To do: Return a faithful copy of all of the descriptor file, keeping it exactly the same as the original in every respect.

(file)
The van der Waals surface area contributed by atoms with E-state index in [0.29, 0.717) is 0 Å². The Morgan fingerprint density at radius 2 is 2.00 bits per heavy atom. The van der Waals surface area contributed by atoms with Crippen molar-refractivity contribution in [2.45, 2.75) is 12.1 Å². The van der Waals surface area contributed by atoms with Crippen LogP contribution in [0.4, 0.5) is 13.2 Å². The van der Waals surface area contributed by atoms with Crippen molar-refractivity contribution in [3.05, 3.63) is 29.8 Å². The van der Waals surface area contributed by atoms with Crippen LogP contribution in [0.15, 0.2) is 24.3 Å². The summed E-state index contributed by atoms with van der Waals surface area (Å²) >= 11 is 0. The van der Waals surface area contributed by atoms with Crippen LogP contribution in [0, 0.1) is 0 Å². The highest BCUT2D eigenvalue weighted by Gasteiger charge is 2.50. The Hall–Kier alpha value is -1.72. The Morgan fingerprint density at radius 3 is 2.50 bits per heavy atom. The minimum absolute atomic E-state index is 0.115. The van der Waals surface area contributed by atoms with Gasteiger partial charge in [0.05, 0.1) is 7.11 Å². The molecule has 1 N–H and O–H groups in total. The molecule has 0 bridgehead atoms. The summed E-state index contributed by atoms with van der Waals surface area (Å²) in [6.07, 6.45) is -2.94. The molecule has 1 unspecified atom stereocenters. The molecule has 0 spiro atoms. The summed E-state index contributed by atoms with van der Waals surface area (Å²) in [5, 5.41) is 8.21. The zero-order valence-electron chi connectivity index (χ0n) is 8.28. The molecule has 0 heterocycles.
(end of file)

The van der Waals surface area contributed by atoms with E-state index in [0.29, 0.717) is 0 Å². The Morgan fingerprint density at radius 2 is 2.00 bits per heavy atom. The van der Waals surface area contributed by atoms with Crippen molar-refractivity contribution in [2.45, 2.75) is 12.1 Å². The van der Waals surface area contributed by atoms with Crippen LogP contribution in [0.4, 0.5) is 13.2 Å². The van der Waals surface area contributed by atoms with Crippen molar-refractivity contribution in [3.05, 3.63) is 29.8 Å². The van der Waals surface area contributed by atoms with Crippen LogP contribution in [0.15, 0.2) is 24.3 Å². The summed E-state index contributed by atoms with van der Waals surface area (Å²) >= 11 is 0. The van der Waals surface area contributed by atoms with Crippen LogP contribution in [0, 0.1) is 0 Å². The highest BCUT2D eigenvalue weighted by Gasteiger charge is 2.50. The Hall–Kier alpha value is -1.72. The Morgan fingerprint density at radius 3 is 2.50 bits per heavy atom. The minimum absolute atomic E-state index is 0.115. The van der Waals surface area contributed by atoms with Gasteiger partial charge in [0.05, 0.1) is 7.11 Å². The molecule has 1 N–H and O–H groups in total. The molecule has 0 bridgehead atoms. The summed E-state index contributed by atoms with van der Waals surface area (Å²) in [6.07, 6.45) is -2.94. The molecule has 1 unspecified atom stereocenters. The molecule has 0 spiro atoms. The summed E-state index contributed by atoms with van der Waals surface area (Å²) in [5, 5.41) is 8.21. The zero-order valence-electron chi connectivity index (χ0n) is 8.28. The molecule has 0 heterocycles.